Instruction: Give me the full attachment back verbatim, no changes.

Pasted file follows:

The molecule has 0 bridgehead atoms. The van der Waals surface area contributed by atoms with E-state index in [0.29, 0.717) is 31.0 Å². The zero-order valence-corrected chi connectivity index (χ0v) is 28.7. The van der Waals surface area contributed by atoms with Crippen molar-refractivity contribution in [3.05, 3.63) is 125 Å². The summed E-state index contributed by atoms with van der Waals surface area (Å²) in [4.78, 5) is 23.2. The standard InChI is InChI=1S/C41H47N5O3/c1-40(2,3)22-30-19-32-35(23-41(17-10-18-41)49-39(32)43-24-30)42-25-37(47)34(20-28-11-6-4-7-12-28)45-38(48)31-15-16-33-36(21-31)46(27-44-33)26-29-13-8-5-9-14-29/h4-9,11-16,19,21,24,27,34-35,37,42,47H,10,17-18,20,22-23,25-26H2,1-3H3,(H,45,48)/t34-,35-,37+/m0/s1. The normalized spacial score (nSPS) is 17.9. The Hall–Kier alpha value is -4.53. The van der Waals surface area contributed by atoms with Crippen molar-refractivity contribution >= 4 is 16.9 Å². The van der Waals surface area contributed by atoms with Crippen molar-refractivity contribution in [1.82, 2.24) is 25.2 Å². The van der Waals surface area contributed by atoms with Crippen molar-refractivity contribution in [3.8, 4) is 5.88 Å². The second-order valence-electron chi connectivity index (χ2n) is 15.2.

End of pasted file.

The molecule has 0 bridgehead atoms. The van der Waals surface area contributed by atoms with E-state index in [0.29, 0.717) is 31.0 Å². The zero-order valence-corrected chi connectivity index (χ0v) is 28.7. The van der Waals surface area contributed by atoms with Crippen molar-refractivity contribution in [3.05, 3.63) is 125 Å². The summed E-state index contributed by atoms with van der Waals surface area (Å²) in [4.78, 5) is 23.2. The standard InChI is InChI=1S/C41H47N5O3/c1-40(2,3)22-30-19-32-35(23-41(17-10-18-41)49-39(32)43-24-30)42-25-37(47)34(20-28-11-6-4-7-12-28)45-38(48)31-15-16-33-36(21-31)46(27-44-33)26-29-13-8-5-9-14-29/h4-9,11-16,19,21,24,27,34-35,37,42,47H,10,17-18,20,22-23,25-26H2,1-3H3,(H,45,48)/t34-,35-,37+/m0/s1. The normalized spacial score (nSPS) is 17.9. The Hall–Kier alpha value is -4.53. The van der Waals surface area contributed by atoms with Crippen molar-refractivity contribution >= 4 is 16.9 Å². The van der Waals surface area contributed by atoms with Crippen molar-refractivity contribution in [1.82, 2.24) is 25.2 Å². The van der Waals surface area contributed by atoms with Crippen molar-refractivity contribution in [3.8, 4) is 5.88 Å². The second-order valence-electron chi connectivity index (χ2n) is 15.2.